Apple will release the iPhone 4 in Chinese retail stores starting Sept. 25. The release will coincide with the openings of Apple Store Hong Kong Plaza in Shanghai and Apple Store Xidan Joy City in Beijing.
The unlocked 16GB iPhone 4 will retail for the equivalent of $743, and the 32GB model for the equivalent of $892, according to a Sept. 19 statement posted on Apple’s Website. China Unicom will apparently offer the smartphone to “qualified buyers” with a new two-year contract.
Apple likely hopes that the iPhone 4 will perform better in the Chinese marketplace than the iPhone 3GS, which officially sold only 5,000 units in the days following its October 2009 release via China Unicom. “We believe that eventually China will emerge as a major market for iPhone sales, but it could take a year or two to gain meaningful unit traction as it did in the U.S.,” Piper Jaffray analyst Gene Munster told Bloomberg at the time.
China’s “gray vendors,” who resell smartphones purchased abroad at inflated prices, are a factor weighing down those official sales numbers. Many of those vendors also traffic in cheaper counterfeit devices. The iPhone 3GS’ reported selling price of around $1,172 was another factor likely affecting sales.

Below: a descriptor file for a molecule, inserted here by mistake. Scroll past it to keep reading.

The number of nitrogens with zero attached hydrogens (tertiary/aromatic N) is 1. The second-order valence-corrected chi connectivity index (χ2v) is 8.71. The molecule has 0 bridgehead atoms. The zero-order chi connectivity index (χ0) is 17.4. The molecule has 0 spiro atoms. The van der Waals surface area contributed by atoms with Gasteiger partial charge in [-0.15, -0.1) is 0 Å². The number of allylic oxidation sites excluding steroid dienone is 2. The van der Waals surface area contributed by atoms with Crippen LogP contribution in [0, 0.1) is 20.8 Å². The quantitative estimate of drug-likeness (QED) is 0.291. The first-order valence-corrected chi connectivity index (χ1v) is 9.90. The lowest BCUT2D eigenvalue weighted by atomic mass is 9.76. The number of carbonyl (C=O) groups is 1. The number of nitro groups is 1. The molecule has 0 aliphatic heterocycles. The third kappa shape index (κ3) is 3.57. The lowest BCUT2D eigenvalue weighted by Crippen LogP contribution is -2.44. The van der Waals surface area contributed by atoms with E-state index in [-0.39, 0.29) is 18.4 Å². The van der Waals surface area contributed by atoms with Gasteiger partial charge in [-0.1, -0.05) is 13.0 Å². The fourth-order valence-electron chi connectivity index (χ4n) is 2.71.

Despite those headwinds, the iPhone 3GS had sold around 100,000 units through China Unicom by the end of 2009, according to reports circulating online. By contrast, the iPhone 3GS sold more than 1 million units within its first three days of release in the United States, while the iPhone 4 sold roughly 1.7 million during that same period.
The Chinese iPhone 4 will join the WiFi-only version of the iPad, released in that country Sept. 17. The 16GB version of the iPad retails in Apple Retail Stores and authorized resellers for the equivalent of $589, the 32GB for $708 and the 64GB for $826. That represents a premium over the pricing in the United States, where the 16GB retails for $499, the 32GB for $599 and the 64GB for $699.
Both the iPhone and iPad face increased competition from other manufacturers determined to carve off their own piece of the smartphone and tablet markets. Many of those competing devices, including the upcoming Samsung Galaxy Tab, run some variation of the Google Android operating system. Morgan Stanley analyst Katy Huberty expects that sales of tablet PCs will reach 50 million in 2011.